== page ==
Mike Brunet is an associate working closely with Diana Shukis in our Labor, Employment & Immigration group. Both Mike and Diana do a lot of work with our hospitality clients in the areas of personnel and management issues - from creating and implementing comprehensive policies and procedures to providing key, timely advice during volatile workplace situations. Today, Mike tackles the hot topic of employee social networking, from an employer’s perspective:
With the recent explosion in popularity of social networking sites such as Facebook and Twitter (and even movies about the social networking phenomenon), employers often ask us how they can use these new tools for human resources, and how to handle the use of social networking by employees. Because information posted on social networking sites is generally viewed by employees as private even when the sites are public, this is a sensitive topic that needs to be handled with care. Here are some general guidelines:
Don’t be tempted to dig too deeply into social networking sites to screen applicants.
People have a tendency to post personal details on social networking sites, and there is a risk that by looking at a potential employee’s social networking page, you might discover information about the applicant that you would rather not know before making a hiring decision, such as his or her sexual orientation, religion, or disabilities. Even if you decide not to hire the applicant for perfectly legitimate reasons, your discovery of information about the applicant’s legally-protected status could lead to a discrimination claim later.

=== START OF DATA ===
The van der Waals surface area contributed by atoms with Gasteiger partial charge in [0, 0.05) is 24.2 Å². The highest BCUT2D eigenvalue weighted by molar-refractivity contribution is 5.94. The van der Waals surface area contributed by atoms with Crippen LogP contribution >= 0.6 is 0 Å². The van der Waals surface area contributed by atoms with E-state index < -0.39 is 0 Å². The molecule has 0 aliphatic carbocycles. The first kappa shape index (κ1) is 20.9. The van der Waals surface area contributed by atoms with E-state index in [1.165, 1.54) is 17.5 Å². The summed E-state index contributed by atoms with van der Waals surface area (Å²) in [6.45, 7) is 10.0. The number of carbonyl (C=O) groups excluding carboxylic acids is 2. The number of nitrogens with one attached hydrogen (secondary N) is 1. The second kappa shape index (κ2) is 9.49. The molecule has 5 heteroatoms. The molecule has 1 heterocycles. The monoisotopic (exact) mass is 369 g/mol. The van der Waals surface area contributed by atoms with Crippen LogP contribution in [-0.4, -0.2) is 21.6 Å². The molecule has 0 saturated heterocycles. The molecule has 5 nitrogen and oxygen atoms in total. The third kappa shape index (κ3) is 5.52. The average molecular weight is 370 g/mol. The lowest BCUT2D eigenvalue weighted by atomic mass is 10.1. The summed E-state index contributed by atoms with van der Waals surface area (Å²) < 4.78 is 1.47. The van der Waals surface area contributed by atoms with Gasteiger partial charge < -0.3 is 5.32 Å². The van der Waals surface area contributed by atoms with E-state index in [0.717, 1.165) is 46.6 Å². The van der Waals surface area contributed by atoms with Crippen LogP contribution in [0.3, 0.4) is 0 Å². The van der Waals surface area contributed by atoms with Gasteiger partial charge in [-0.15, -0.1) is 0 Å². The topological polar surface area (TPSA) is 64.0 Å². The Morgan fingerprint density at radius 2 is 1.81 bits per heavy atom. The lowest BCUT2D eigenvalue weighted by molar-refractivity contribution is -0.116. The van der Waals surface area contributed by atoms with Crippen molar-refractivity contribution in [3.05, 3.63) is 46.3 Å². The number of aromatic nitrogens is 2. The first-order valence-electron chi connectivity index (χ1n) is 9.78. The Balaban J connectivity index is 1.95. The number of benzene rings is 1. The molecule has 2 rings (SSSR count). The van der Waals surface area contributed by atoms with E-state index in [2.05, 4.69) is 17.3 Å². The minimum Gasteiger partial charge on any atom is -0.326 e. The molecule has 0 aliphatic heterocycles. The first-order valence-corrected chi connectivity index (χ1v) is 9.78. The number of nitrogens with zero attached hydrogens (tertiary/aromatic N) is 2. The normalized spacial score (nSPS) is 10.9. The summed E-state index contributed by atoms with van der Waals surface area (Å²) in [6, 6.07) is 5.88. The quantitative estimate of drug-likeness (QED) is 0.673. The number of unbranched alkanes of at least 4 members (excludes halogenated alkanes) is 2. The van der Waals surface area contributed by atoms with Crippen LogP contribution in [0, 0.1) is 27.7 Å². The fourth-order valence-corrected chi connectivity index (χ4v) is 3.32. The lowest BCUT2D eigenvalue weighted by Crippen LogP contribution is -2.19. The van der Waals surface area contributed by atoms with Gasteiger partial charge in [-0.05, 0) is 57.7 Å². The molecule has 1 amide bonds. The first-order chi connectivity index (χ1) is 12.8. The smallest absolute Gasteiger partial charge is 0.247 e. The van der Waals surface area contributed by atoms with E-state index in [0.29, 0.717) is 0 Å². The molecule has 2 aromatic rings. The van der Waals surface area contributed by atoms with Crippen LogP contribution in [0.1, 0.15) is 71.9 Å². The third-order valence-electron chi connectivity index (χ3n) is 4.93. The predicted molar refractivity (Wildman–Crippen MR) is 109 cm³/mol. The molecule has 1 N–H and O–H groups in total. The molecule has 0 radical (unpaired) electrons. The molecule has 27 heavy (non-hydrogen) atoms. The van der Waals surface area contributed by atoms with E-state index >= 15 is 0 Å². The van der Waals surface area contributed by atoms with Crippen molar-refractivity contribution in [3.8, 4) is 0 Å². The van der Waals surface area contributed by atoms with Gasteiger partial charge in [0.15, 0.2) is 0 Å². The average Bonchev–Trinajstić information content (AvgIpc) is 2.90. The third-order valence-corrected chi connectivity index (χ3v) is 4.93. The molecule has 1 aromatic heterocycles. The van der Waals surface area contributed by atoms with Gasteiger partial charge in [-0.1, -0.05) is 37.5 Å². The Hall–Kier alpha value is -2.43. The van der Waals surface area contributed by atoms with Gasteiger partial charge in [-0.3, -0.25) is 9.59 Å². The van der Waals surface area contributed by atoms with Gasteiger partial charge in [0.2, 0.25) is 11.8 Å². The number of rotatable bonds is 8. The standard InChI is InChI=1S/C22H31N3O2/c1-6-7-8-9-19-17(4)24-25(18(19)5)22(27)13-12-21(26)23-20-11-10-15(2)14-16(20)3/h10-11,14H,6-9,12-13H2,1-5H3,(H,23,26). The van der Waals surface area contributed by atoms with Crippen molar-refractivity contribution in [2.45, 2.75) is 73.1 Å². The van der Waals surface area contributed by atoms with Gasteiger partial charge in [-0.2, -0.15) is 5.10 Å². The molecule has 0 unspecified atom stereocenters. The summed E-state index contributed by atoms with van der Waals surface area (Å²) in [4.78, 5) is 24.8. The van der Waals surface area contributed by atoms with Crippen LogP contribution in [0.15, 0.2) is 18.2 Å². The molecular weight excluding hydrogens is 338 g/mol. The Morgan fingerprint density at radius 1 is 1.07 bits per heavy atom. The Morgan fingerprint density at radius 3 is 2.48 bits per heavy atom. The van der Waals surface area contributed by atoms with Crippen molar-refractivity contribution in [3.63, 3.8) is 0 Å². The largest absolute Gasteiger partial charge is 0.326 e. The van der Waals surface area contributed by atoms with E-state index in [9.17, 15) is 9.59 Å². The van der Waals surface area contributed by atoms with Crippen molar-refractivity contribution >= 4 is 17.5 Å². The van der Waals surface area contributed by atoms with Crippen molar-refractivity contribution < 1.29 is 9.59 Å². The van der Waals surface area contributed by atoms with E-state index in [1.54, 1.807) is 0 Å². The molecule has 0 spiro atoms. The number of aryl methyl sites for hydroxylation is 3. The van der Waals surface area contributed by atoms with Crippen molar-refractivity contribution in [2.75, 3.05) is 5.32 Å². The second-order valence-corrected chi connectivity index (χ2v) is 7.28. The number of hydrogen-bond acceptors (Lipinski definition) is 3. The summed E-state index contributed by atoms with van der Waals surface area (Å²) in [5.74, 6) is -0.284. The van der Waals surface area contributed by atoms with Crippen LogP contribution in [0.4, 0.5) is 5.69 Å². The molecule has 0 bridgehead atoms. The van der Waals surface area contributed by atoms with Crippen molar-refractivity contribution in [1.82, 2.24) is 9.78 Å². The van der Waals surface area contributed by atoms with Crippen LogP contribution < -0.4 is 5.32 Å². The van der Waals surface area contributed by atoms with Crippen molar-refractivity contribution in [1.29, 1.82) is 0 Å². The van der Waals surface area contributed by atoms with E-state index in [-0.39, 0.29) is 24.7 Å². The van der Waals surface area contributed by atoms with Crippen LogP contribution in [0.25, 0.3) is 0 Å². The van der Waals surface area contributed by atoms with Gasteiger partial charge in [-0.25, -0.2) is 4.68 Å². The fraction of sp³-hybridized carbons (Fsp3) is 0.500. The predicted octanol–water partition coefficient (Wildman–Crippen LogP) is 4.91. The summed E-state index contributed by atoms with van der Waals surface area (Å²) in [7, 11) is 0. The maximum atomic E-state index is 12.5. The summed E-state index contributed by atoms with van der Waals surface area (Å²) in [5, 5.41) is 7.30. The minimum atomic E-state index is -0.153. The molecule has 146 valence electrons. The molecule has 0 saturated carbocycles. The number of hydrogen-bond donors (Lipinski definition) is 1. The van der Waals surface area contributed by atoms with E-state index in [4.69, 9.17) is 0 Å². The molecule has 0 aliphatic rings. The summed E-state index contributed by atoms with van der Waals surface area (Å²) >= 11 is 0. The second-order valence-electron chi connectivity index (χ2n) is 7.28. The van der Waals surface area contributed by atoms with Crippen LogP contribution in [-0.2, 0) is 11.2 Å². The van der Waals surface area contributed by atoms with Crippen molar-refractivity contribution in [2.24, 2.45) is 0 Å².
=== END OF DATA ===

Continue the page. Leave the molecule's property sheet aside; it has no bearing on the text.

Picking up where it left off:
Do have a social networking policy in place.
Although work is rarely the primary topic of social networking posts, employees can use the sites to discuss colleagues, supervisors, and their general work life. Some employees also use social networking sites to discuss their political views, or their opinion of their employer’s competitors. The vast majority of such posts are harmless, but there is a risk that they could hurt your corporate reputation, disclose your confidential information, or lead to a potential defamation lawsuit action from a referenced competitor. Beyond risk management issues, social networking use can also significantly impact employee productivity. Creating and publishing a policy regarding social networking can lower the risks associated with employee posts and keep social networking from cutting into working time. In order to distance themselves from the content of their employee’s posts, and to minimize risk of legal responsibility for that content, many employers also require employees posting on social networking sites to include a disclaimer.
Don’t act rashly if an employee violates your social networking policy.
Very few courts have considered social networking issues, so there is little legal authority to guide employers dealing with them. Disciplining an employee for comments posted online could implicate free speech issues, among others. As a result, be sure to carefully analyze the situation and potential discipline before taking action.
Do consider using social networking sites as an instantaneous and inexpensive way to communicate with your employees.
A private Facebook page, for example, could be the source of up-to-the-minute information on events and a repository for corporate policies.
These guidelines cover many of the basics on social networking for employers. However, this topic is broader and deeper than we can cover in a blog entry – please feel free to contact us with questions about your specific social networking situation, or if you need help drafting a social networking policy that fits your business.
Mike assists employers in all aspects of labor relations, from planning for potential union organizing to guidance through the election process, from formulating strategy for collective bargaining to representing employers at ...
Search This Blog
Greg Duff founded and chairs Foster Garvey’s national Hospitality, Travel & Tourism group. His practice largely focuses on operations-oriented matters faced by hospitality industry members, including sales and marketing, distribution and e-commerce, procurement and technology. Greg also serves as counsel and legal advisor to many of the hospitality industry’s associations and trade groups, including AH&LA, HFTP and HSMAI.